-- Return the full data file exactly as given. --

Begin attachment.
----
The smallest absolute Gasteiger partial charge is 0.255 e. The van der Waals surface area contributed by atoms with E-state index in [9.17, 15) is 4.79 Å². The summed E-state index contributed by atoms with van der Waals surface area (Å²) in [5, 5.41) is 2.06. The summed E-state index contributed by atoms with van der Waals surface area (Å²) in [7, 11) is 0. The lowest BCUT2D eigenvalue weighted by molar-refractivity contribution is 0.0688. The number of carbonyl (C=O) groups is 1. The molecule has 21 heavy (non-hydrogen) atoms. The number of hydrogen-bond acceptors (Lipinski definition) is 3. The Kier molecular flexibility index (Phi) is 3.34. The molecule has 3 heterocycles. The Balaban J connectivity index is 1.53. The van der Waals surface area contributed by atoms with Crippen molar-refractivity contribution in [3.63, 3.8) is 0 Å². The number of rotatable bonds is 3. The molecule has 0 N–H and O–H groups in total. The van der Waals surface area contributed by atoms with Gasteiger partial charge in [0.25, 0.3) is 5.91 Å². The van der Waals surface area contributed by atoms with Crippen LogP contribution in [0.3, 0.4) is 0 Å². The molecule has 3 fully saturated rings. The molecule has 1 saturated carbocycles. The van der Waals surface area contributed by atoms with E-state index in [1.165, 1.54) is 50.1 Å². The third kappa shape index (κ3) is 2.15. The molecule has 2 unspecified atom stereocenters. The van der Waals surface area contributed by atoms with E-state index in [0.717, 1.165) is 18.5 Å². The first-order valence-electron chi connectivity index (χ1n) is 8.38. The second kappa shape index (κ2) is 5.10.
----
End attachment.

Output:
The smallest absolute Gasteiger partial charge is 0.255 e. The van der Waals surface area contributed by atoms with E-state index in [9.17, 15) is 4.79 Å². The summed E-state index contributed by atoms with van der Waals surface area (Å²) in [5, 5.41) is 2.06. The summed E-state index contributed by atoms with van der Waals surface area (Å²) in [7, 11) is 0. The lowest BCUT2D eigenvalue weighted by molar-refractivity contribution is 0.0688. The number of carbonyl (C=O) groups is 1. The molecule has 21 heavy (non-hydrogen) atoms. The number of hydrogen-bond acceptors (Lipinski definition) is 3. The Kier molecular flexibility index (Phi) is 3.34. The molecule has 3 heterocycles. The Balaban J connectivity index is 1.53. The van der Waals surface area contributed by atoms with Crippen molar-refractivity contribution in [3.63, 3.8) is 0 Å². The number of rotatable bonds is 3. The molecule has 0 N–H and O–H groups in total. The van der Waals surface area contributed by atoms with Gasteiger partial charge in [0.25, 0.3) is 5.91 Å². The van der Waals surface area contributed by atoms with Crippen LogP contribution in [0.3, 0.4) is 0 Å². The molecule has 3 fully saturated rings. The molecule has 1 saturated carbocycles. The van der Waals surface area contributed by atoms with E-state index in [1.165, 1.54) is 50.1 Å². The third kappa shape index (κ3) is 2.15. The molecule has 2 unspecified atom stereocenters. The van der Waals surface area contributed by atoms with E-state index in [0.717, 1.165) is 18.5 Å². The first-order valence-electron chi connectivity index (χ1n) is 8.38. The second kappa shape index (κ2) is 5.10.